The Washington Post has this on the DC Circuit's decision that students can qualify for the Educational Institution Fee Status under the FOIA - prior to this decision only professors usually were granted this fee status.
A local Washington D.C. citizen and neighborhood commissioner has sued the Executive Office for United States Attorneys (EOUSA) over its failure to find responsive material concerning her request on D.C. crime statistics. What makes matters worse in this case is that after filing her request, the EOUSA told the plaintiff that there was a fee for it to conduct a search for responsive records. After raising money via bake sales and other activities, the EOUSA said they had no records after all. It's as if there is no filter at EOUSA thinking about how its responses look to the public - it clearly should have told the requester there were no records prior to making the requester raise and pay exorbitant fees. Now EOUSA prolongs the matter and finds itself justifying both its fee collection and no records response. More can be found here at the Washington City Paper.
Those that follow FOIA know that reports and recommendations are playing an increasingly more important role in shaping the direction of future FOIA policy. The last few weeks have seen the release of some of these. Namely, last month the FOIA working group out of OGIS released its final report and a recommendation to the Archivist that OMB update its decades old guidance on FOIA fees. Additionally, the Department of Justice has released a summary and assessment of 2016 FOIA Officer Reports.
Fortune reports on efforts from agriculture commodity groups to get Congress to exempt the programs that help the marketing of their products from being subject to FOIA. The House Agriculture Committee recently adopted language promoted by the agricultural community. The programs are funded by industry but overseen by the Department of Agriculture, which is how FOIA is involved. The programs include the popular "Got Milk" and "Pork, the other white meat". Basically the agriculture industry would like the help from the government but also want the government's help to not be subject to the FOIA.
FOIA legislation has passed both the House of Representative and the Senate. The problem is that the bills that passed in each side of Congress were different. The question now becomes who gives? Will the two sides meet and pass a compromise bill or will one side pass the others bill? Government Executive has this on the state of the legislation.
WhoWhatWhy has this article about a FOIA request it made concerning the status of Marathon Bomber Dzhokhar Tsarnaev. The request attempted to learn about his placement in Special Administrative Measures (SAMs). DOJ refused to confirm or deny that he was even in SAMs, even though the Prison confirmed it in a request the publication made to interview Tsarnaev. I'm interviewed in the story, explaining that DOJ needs to balance the inmates privacy against any public interest in the requested information. It doesn't appear that this balancing test was done.
Even though I prefer Veep and Vinyl, it appears that a request has come into the White House about the President's viewing of Game of Thrones. Ars Technica writes about the request and its likely rejection, quoting yours truly. My guess is this request may be granted under a Selena Myers' administration.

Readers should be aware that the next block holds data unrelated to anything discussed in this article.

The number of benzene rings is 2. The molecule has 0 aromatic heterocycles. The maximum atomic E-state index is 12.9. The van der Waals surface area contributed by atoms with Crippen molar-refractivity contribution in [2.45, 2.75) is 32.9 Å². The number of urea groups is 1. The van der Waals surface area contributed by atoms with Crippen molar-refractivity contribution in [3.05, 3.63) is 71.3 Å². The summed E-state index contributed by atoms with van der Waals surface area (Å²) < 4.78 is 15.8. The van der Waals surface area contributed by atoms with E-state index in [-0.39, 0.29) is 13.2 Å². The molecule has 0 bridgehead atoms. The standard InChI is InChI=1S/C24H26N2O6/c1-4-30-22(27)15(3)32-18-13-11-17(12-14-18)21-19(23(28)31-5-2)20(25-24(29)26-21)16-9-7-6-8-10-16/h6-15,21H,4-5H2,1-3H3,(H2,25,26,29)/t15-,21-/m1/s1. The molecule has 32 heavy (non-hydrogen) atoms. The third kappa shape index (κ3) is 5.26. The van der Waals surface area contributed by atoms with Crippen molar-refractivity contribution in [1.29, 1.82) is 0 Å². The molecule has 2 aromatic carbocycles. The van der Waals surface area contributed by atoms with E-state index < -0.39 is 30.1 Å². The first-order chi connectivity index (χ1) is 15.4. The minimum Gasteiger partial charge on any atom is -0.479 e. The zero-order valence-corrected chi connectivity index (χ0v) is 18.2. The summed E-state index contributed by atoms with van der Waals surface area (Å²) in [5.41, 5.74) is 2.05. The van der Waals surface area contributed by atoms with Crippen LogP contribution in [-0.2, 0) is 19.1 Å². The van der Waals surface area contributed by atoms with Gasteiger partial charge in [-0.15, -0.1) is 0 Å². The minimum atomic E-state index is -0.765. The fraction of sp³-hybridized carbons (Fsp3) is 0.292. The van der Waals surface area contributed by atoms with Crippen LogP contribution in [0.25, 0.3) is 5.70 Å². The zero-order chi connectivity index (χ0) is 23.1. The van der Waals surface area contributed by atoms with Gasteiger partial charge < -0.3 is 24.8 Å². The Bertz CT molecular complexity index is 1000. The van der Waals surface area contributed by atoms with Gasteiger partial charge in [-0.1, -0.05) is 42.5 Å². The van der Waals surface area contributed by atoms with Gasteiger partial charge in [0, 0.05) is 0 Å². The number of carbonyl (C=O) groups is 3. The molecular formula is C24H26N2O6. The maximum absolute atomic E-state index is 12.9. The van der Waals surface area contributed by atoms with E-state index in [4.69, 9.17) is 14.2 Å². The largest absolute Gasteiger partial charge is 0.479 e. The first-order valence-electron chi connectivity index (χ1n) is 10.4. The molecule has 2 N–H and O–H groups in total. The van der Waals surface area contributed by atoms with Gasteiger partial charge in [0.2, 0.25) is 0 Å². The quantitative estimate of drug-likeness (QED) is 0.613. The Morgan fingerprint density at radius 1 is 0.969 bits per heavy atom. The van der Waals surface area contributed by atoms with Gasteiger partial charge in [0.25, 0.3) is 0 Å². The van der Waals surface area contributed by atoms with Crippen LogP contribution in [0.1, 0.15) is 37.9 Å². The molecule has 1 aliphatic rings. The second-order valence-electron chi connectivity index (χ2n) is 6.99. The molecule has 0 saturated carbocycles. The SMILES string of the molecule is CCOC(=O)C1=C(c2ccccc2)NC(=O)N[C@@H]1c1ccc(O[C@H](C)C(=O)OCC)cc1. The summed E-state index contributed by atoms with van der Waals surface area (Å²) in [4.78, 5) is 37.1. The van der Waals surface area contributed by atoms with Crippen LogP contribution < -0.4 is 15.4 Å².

A panel of judges in the Ninth Circuit case, Animal Legal Defense Fund v. FDA, has urged the entire court to go en banc to discuss the standard of review the circuit uses in FOIA cases. Currently, the Ninth Circuit reviews FOIA cases under the "clear error" standard of review. Other circuits, such as the District of Columbia Circuit review under the same de novo standard used by district courts in making summary judgment decisions.
In urging en banc review, The panel explained that because of the Ninth Circuit standard of clear error they had no choice but to affirm the lower court decision, However if the standard of review had been different, they would have reached a different result because each side had presented experts that showed a genuine disputed issue of material fact- under the de novo summary judgment standard of review, the panel said they would have remanded the case for further findings rather than affirm the lower court decision.
The Federation of American Scientists (FAS) has this article concerning the DOD Chief FOIA Officer Report on the agency's FOIA Operations. One item of interest is that some requesters have monopolized certain FOIA Offices within the DOD and as the FAS article discusses, the law doesn't have anything in it to specifically deal with this situation.
This is an item of concern for both the requester and agency FOIA communities as it can affect how quickly all requesters get material and the workloads of agencies. I believe a fact finding discussion of this topic either at OGIS or during a Congressional hearing would be a positive development for FOIA.
The FBI has lost a case that involves a rather strange fact pattern. In a multi-plaintiff case that was fully briefed and argued before the Court, the FBI announced that it had changed its policy on the processing of FOIA processing notes (the policy went form categorical denial to one of processing on a case by case basis). However, the FBI's policy change happened well before the Court had issued its opinion on the matter. Thus, the Court has ruled that the FBI must follow the rules in enunciated in Maydak and process, the notes in the case under the Court's previous decision (and can't invoke new exemptions this time around). The Court did allow the FBI to re-brief any withholdings that implicate national security.
The takeaway from this opinion is that the government must let a Court know of any policy changes that are related to the issues before it as soon as the policy changes become effective.